Over the past three months, I have been working with the Transmediale curatorial team as a moderator of a ‘Study Circle’ on ‘Affective Infrastructures’, a term borrowed from the scholar, Lauren Berlant. The Study Circle is made up of seven other (fantastic) scholars, activists and artists: Femke Snelting (co-moderator), Marija Bozinovska Jones, Lou Cornum, Nadege, Fernanda Monteiro, Pedro Oliveira and Tung Hui-Hu.
This year’s festival does not have an overarching theme or focus but, rather, emphasises “how feelings are made into objects of technological design and asks what role emotions and empathy play within digital culture. One of the key questions of the upcoming festival is “What moves you?”, referring not only to an emotional response but also to the infrastructures and aesthetics that govern how affect becomes mobilized as a political force today.”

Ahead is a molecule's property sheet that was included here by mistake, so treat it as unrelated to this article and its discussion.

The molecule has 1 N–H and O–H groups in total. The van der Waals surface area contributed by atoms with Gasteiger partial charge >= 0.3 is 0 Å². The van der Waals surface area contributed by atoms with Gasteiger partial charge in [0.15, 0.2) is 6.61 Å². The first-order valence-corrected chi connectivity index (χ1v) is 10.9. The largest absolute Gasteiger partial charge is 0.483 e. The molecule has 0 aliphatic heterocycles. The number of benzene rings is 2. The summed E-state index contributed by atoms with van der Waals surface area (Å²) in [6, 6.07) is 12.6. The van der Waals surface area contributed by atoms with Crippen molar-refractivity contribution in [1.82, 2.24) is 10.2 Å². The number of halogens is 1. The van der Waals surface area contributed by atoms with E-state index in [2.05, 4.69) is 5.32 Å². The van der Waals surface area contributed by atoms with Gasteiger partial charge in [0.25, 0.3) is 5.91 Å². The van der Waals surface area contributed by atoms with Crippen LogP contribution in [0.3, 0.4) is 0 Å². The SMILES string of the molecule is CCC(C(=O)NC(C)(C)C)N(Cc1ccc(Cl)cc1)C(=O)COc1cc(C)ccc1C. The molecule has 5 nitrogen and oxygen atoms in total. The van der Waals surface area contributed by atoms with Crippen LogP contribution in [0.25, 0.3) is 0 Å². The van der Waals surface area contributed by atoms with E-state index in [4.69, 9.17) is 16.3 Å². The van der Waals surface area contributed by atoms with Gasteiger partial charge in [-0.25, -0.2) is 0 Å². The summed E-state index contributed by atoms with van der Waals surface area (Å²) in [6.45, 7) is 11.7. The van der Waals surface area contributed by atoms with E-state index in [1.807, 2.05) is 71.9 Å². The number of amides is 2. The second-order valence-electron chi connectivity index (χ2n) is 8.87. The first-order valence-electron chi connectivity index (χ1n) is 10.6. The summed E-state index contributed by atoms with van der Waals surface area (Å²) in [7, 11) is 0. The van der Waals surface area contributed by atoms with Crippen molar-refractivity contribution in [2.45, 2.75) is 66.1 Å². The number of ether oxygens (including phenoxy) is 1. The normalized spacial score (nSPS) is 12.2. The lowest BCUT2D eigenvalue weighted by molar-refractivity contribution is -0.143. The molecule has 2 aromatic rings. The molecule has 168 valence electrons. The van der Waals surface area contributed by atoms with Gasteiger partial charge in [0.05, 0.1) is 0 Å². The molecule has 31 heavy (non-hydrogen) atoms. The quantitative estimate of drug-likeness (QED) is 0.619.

Our Study Circle met for a one day in-person meeting in Berlin (with three people beaming in remotely), and then continued to meet and write remotely over a few months to figure out what ‘affective infrastructures’ are and why we should think about them. Here is what we say:
“As machine reading systems increasingly capture emotions, classify behaviours, and influence collective feeling, the need for a different relation with both ‘infrastructure’ and ‘affect’ emerges. Over the past months, this Study Circle has explored and exemplified ‘affective infrastructures’ by building an inventory, or more appropriately, an ‘archipelago’ of items: Accent recognition systems, artificial companions, emojis, #metoo spreadsheets, language/s and code/s, keeping associations among them purposely loose and open. At this event, the Study Circle participants will introduce, perform, and discuss entries from the archipelago and explore how imaginative, living infrastructures can accommodate multiplicity and difference, mobilize bodies and build new worlds.”